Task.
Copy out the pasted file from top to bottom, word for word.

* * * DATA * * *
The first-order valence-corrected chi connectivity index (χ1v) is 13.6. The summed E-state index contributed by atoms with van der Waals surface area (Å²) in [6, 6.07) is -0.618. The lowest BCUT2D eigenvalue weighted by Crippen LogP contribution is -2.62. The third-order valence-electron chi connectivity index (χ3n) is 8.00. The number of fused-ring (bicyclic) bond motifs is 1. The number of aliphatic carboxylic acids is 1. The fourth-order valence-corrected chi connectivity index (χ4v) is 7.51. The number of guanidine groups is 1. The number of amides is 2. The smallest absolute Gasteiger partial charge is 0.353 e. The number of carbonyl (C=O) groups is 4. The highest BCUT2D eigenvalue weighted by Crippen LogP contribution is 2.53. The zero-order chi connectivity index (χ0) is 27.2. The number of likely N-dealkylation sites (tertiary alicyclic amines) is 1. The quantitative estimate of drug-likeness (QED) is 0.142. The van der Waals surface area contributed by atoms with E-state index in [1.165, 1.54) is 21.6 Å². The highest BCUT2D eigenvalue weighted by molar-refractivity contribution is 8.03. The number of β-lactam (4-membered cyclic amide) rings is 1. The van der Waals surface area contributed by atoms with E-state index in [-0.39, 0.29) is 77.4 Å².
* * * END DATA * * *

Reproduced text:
The first-order valence-corrected chi connectivity index (χ1v) is 13.6. The summed E-state index contributed by atoms with van der Waals surface area (Å²) in [6, 6.07) is -0.618. The lowest BCUT2D eigenvalue weighted by Crippen LogP contribution is -2.62. The third-order valence-electron chi connectivity index (χ3n) is 8.00. The number of fused-ring (bicyclic) bond motifs is 1. The number of aliphatic carboxylic acids is 1. The fourth-order valence-corrected chi connectivity index (χ4v) is 7.51. The number of guanidine groups is 1. The number of amides is 2. The smallest absolute Gasteiger partial charge is 0.353 e. The number of carbonyl (C=O) groups is 4. The highest BCUT2D eigenvalue weighted by Crippen LogP contribution is 2.53. The zero-order chi connectivity index (χ0) is 27.2. The number of likely N-dealkylation sites (tertiary alicyclic amines) is 1. The quantitative estimate of drug-likeness (QED) is 0.142. The van der Waals surface area contributed by atoms with E-state index in [1.165, 1.54) is 21.6 Å². The highest BCUT2D eigenvalue weighted by molar-refractivity contribution is 8.03. The number of β-lactam (4-membered cyclic amide) rings is 1. The van der Waals surface area contributed by atoms with E-state index in [-0.39, 0.29) is 77.4 Å².